Music Reviews



Bit-Tuner: Arabian Nights

 Posted by Stuart Bruce (@)   Electronics / EBM / Electronica
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Sep 07 2018
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Artist: Bit-Tuner
Title: Arabian Nights
Format: Tape
Label: -OUS
“Arabian Nights” is a 40-minute live set in which Bit-Tuner layers up tapes of field recordings and other sounds sourced in Cairo over a collection of curt, jittery, slightly lo-fi electronic beats that gradually shift in speed, pitch and arrangement in complex ways that evolve without ever jumping.

The sections are numbered 1 to 5 rather than named, and they flow together but also have their own distinctive elements. “AN 1” is split into two parts and provides the most cinematic section of the release, with the most internal variation, before “AN 2” gets a bit grimier. “AN 3” has a notably steadier groove and uses car horn noises to strangely captivating effect, generating an atmosphere that’s simultaneously gritty realism and alienation. “AN 4” has something of a hip-hop swagger in its groove and leaves the atmospherics behind before “AN 5” ends slightly quirkily with synth pulses and a softer melodic element.

It’s a quite distinctive arrangements of sounds that stands out for its quite bold simplicity. Intriguing, thoughtful environmental electronica.

Oliver Coates: Shelley's On Zenn-La

 Posted by Stuart Bruce (@)   Electronics / EBM / Electronica
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Sep 05 2018
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Artist: Oliver Coates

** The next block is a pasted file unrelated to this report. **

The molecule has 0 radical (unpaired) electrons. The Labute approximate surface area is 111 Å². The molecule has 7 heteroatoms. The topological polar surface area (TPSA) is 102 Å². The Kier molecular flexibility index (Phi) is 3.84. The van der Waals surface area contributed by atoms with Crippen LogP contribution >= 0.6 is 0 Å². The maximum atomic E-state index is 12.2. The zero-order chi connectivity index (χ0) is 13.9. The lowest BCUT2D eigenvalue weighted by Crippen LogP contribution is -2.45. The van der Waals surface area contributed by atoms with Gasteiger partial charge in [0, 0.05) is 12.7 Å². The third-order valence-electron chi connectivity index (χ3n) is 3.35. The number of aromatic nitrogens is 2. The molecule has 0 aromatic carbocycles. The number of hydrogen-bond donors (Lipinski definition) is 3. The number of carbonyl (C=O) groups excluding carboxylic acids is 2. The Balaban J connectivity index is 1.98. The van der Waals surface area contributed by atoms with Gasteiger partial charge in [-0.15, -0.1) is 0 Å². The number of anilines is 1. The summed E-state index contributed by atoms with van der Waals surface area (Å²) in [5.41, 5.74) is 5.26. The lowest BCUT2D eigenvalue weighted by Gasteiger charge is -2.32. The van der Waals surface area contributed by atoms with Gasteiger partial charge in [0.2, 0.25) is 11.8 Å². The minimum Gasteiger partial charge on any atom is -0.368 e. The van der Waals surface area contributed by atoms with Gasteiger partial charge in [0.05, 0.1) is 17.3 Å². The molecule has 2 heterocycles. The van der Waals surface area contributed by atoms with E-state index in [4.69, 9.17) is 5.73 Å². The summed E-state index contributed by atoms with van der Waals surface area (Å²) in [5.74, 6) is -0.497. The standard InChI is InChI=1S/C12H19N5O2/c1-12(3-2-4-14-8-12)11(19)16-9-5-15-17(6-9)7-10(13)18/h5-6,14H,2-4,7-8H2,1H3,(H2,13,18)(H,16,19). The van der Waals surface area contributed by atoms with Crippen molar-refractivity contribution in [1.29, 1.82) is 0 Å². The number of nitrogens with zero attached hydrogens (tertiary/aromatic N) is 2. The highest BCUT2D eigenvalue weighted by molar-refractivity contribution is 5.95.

Title: Shelley's On Zenn-La
Format: 12" vinyl + CD
Label: RVNG Intl.
Oliver Coates, who recently toured supporting Thom Yorke, has come up with a rather quirky concept to wrap this relatively short album. The title pays tribute to a genuine Stoke-On-Trent nightclub of the late 80’s and early 90’s (where acts like The Prodigy played), but reimagines it relocated onto the fictional planet of Zenn-La. It’s certainly original.

Sonically though, the tribute is from a subtly different era, and to my ear certainly seems more late 90’s. The soft, melodic, stepping electronica is reminiscent of Ultramarine or µ-Ziq, Aphex Twin in his mellower moods, or at times early Mr Scruff without the sense of humour. There’s almost no low-end kick or bass throughout, this is expression through synth melodies and high-end percussion only. At a time when we’re up to our ears in synthwave and 80’s retro, this feels like it’s staking a claim for reviving a less revisited sound.

There’s a stepping, uptempo-trip-hop flavour to tracks like “A Church” (featuring quite freeform vocal offerings from chrysanthemum bear) that’s quite endearing, and the off-kilter glitchiness and deceptive simplicity of “Cello Renoise” is a highlight. “Charlev”, with its steadier but still super-soft 4/4 kick, does touch on the 80’s but the meandering, jazzy, flutey synth lead line owes more to Planet Mu than classic synthpop. Final and longest piece “Perfect Apple With Silver Mark” is its own self-contained world of entrancing atmospherics and sun-bleached dream-techno, with an oddly abrupt end.

Though it claims to be channelling memories of raves and nightclubs, this is a lightweight, sweet, Sunday-afternoon-home-listening kind of electronica, and as such it’s quite rewarding and it’s got enough unusual ideas packed into 38 minutes to keep giving good value. A quaint anomaly.

Ital Tek: Bodied

 Posted by Stuart Bruce (@)   Electronics / EBM / Electronica
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Sep 04 2018
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Artist: Ital Tek
Title: Bodied
Format: 12" vinyl + CD
Label: Planet Mu
Ital Tek has been putting out releases on Planet Mu for over a decade, this being the sixth full album, and the cerebral, glitchy electronica sound has certainly evolved over time, but “Bodied” is probably the biggest single-step change yet. He’s left dance music well behind in favour of rich cinematic sound design and centres almost wholly around acoustic elements, vocal pads and choral ‘ahhhh’ sounds, underpinned by rumbling bass notes that have a decidedly tense aspect.